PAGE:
How to Replace a Kitchen Faucet

How to Replace a Kitchen Faucet

The kitchen faucet gets a tough workout. Replace an old faucet with a new one and breathe new life into the kitchen sink. Learn how with these DIY step-by-step directions and learn what materials and tools you need.



 How to Replace a Kitchen Faucet

How to Replace a Kitchen Faucet

The kitchen faucet gets a tough workout. Replace an old faucet with a new one and breathe new life into the kitchen sink. Learn how with these DIY step-by-step directions and learn what materials and tools you need.

 How to Replace a Kitchen Faucet

How to Replace a Kitchen Faucet

The kitchen faucet gets a tough workout. Replace an old faucet with a new one and breathe new life into the kitchen sink. Learn how with these DIY step-by-step directions and learn what materials and tools you need.

By Gene and Katie Hamilton

Tools Required

  • Basin wrench
  • Pipe wrench
  • Slotted screwdriver
  • Phillips head screwdriver

Materials Required

  • Penetrating oil
  • Plumber's putty

Tools Required

  • Basin wrench
  • Pipe wrench
  • Slotted screwdriver
  • Phillips head screwdriver

Materials Required

  • Penetrating oil
  • Plumber's putty

Before You Begin

Clean out all of the supplies stored under the sink. Turn off the water supply to the sink and open the faucet to relieve the water pressure. If your sink is not equipped with shut-off valves called stop valves under the sink, turn off the water at the main shut-off valve. This valve is usually located in the basement or utility area.

  • Step 1 : Remove the old faucet

    Begin by removing the old faucet. Loosen the compression nuts at the lower end of the water supply tubes called riser tubes that lead from the wall up to the old faucet. Use a basin wrench to loosen the nuts that secure the riser tubes to the faucet. The wrench is designed to reach up from underneath the sink and grab these hard-to-reach nuts. Once the nuts are loose at both ends of the riser tubes you may have to wiggle them a bit to get them loose.

    Use the basin wrench to remove the locknuts that hold the faucet to the countertop. If they are rusted, apply penetrating oil to them and let stand for 15 or 20 minutes before you try again.

    A faucet with a pullout spout connected to the water supply with a hose usually has a center-mounting nut. The spout hose loops down below the countertop. You have to remove the hose from the valve body before you can completely lift the faucet off the counter. First, remove the riser tubes and mounting bolts, and then pull the faucet partially out of the sink. Then remove the hose and the faucet will lift completely out of the countertop.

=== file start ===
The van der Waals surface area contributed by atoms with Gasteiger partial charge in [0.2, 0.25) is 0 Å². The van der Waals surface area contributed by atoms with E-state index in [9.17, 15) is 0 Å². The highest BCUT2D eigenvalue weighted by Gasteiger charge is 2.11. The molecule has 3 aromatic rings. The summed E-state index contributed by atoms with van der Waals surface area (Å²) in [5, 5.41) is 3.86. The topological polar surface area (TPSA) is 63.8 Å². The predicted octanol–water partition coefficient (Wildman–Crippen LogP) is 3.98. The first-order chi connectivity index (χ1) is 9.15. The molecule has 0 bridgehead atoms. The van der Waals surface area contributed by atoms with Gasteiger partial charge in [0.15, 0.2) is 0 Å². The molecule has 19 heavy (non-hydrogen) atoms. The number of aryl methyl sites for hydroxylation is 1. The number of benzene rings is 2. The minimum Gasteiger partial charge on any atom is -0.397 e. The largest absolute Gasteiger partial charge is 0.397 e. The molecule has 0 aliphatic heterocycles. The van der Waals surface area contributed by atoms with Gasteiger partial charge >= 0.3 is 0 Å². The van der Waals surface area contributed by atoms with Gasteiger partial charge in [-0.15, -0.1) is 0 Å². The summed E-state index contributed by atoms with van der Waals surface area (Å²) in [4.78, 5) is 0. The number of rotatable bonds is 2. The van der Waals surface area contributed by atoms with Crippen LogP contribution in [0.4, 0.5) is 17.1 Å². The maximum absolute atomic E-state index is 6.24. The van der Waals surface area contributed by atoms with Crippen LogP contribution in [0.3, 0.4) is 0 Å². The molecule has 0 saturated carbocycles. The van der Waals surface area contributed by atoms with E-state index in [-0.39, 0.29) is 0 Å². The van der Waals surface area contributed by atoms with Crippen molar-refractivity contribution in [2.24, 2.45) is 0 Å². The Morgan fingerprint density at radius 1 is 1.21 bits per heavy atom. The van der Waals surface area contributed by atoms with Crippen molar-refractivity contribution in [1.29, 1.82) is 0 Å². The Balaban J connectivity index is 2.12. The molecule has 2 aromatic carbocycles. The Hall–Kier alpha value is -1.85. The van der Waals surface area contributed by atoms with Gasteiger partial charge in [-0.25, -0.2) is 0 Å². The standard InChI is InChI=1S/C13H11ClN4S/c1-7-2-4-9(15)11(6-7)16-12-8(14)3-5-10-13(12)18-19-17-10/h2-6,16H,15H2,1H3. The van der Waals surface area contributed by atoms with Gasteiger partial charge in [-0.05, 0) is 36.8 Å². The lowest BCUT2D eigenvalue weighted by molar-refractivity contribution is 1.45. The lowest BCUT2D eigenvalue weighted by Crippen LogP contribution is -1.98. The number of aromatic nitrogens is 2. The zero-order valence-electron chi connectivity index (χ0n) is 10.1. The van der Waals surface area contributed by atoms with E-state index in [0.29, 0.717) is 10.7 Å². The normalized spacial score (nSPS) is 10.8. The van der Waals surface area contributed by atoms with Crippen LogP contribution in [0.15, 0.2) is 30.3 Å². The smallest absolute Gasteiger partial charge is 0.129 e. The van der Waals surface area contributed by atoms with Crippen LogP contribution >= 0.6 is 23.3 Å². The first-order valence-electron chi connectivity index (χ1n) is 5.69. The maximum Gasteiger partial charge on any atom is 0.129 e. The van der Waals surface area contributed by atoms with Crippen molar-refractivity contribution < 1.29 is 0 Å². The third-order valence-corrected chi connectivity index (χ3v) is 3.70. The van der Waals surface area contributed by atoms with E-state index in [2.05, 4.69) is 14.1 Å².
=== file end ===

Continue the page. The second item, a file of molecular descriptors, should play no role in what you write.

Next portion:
• Step 2 : Scrub sink

    With the old faucet completely out of the sink, thoroughly clean the surface around the mounting holes. Scrape any hard plumbers putty off the sink with a putty knife. Then, wash this area. You may need to use a scouring pad to remove all residue.

  • Step 3 : Insert the new faucet into sink

     Insert the new faucet into sink

    Place a bead of plumber's putty around the base of the faucet. Position the faucet spout to the front, over the sink, then lower the pre-assembled faucet supply lines and spring-loaded toggle mechanism through the sink holes.

  • Step 4 : Tighten the toggle bolts

    Tighten the toggle bolts Tighten the toggle bolts

    Lift the escutcheon plate and rotate it to expose the toggle bolt heads. Use a screwdriver to tighten these bolts. As you tighten the bolts, push the faucet down on the plumbers putty. Tighten the bolts until the faucet is fully seated and is level on the sink.

  • Step 5 : Lock escutcheon in place

    Lock escutcheon in place Lock escutcheon in place

    Lift the escutcheon and replace it over the toggle bolts to hide the mounting plate. Install the small snap ring on the back of the faucet between the escutcheon plate and the spigot body first, then install the larger snap ring on the front of the faucet.

  • Step 6 : Connect the water supply lines

    Connect faucet supply lines

    Underneath the sink, connect the preinstalled riser tubes to the stop valves. Thread the compression nuts on the valve and tighten by hand. Then finish the process with a wrench.

    Turn on the water supplies and check for leaks. Before you open the new faucet, remove the aerator at the end of the spigot. Then, turn the water on and rotate hot through cold to flush out the lines of the faucet. Turn the faucet off and replace the aerator.

    Illustrations courtesy of Sterling®
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